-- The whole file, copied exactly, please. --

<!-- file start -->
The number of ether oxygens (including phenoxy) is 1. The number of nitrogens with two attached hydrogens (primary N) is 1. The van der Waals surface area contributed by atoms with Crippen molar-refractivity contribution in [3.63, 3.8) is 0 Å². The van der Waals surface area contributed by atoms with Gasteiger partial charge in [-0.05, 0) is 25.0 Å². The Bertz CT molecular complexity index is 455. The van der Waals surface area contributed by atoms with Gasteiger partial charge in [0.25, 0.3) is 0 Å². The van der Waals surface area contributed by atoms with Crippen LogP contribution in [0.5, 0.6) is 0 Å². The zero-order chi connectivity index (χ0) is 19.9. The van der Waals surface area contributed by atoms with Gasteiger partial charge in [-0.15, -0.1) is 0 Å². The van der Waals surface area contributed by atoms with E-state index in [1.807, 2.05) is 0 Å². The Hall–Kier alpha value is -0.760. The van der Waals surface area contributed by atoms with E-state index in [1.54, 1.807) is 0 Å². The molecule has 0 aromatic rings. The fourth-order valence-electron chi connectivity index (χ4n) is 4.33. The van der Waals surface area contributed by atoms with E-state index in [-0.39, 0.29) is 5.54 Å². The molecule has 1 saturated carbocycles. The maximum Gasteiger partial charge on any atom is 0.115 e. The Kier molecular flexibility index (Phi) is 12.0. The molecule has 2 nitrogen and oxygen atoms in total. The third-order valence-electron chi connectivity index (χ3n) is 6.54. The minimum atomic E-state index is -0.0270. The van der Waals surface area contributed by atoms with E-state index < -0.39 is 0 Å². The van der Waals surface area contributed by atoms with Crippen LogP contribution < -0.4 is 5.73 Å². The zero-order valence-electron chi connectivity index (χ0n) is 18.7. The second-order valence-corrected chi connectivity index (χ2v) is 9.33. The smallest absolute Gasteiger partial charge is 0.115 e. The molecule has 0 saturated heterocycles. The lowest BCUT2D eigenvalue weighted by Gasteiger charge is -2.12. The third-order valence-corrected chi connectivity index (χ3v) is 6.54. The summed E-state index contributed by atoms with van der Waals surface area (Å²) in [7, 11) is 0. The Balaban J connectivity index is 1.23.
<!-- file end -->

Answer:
The number of ether oxygens (including phenoxy) is 1. The number of nitrogens with two attached hydrogens (primary N) is 1. The van der Waals surface area contributed by atoms with Crippen molar-refractivity contribution in [3.63, 3.8) is 0 Å². The van der Waals surface area contributed by atoms with Gasteiger partial charge in [-0.05, 0) is 25.0 Å². The Bertz CT molecular complexity index is 455. The van der Waals surface area contributed by atoms with Gasteiger partial charge in [0.25, 0.3) is 0 Å². The van der Waals surface area contributed by atoms with Crippen LogP contribution in [0.5, 0.6) is 0 Å². The zero-order chi connectivity index (χ0) is 19.9. The van der Waals surface area contributed by atoms with Gasteiger partial charge in [-0.15, -0.1) is 0 Å². The van der Waals surface area contributed by atoms with E-state index in [1.807, 2.05) is 0 Å². The Hall–Kier alpha value is -0.760. The van der Waals surface area contributed by atoms with E-state index in [1.54, 1.807) is 0 Å². The molecule has 0 aromatic rings. The fourth-order valence-electron chi connectivity index (χ4n) is 4.33. The van der Waals surface area contributed by atoms with E-state index in [-0.39, 0.29) is 5.54 Å². The molecule has 1 saturated carbocycles. The maximum Gasteiger partial charge on any atom is 0.115 e. The Kier molecular flexibility index (Phi) is 12.0. The molecule has 2 nitrogen and oxygen atoms in total. The third-order valence-electron chi connectivity index (χ3n) is 6.54. The minimum atomic E-state index is -0.0270. The van der Waals surface area contributed by atoms with E-state index < -0.39 is 0 Å². The van der Waals surface area contributed by atoms with Crippen LogP contribution < -0.4 is 5.73 Å². The zero-order valence-electron chi connectivity index (χ0n) is 18.7. The second-order valence-corrected chi connectivity index (χ2v) is 9.33. The smallest absolute Gasteiger partial charge is 0.115 e. The molecule has 0 saturated heterocycles. The lowest BCUT2D eigenvalue weighted by Gasteiger charge is -2.12. The third-order valence-corrected chi connectivity index (χ3v) is 6.54. The summed E-state index contributed by atoms with van der Waals surface area (Å²) in [7, 11) is 0. The Balaban J connectivity index is 1.23.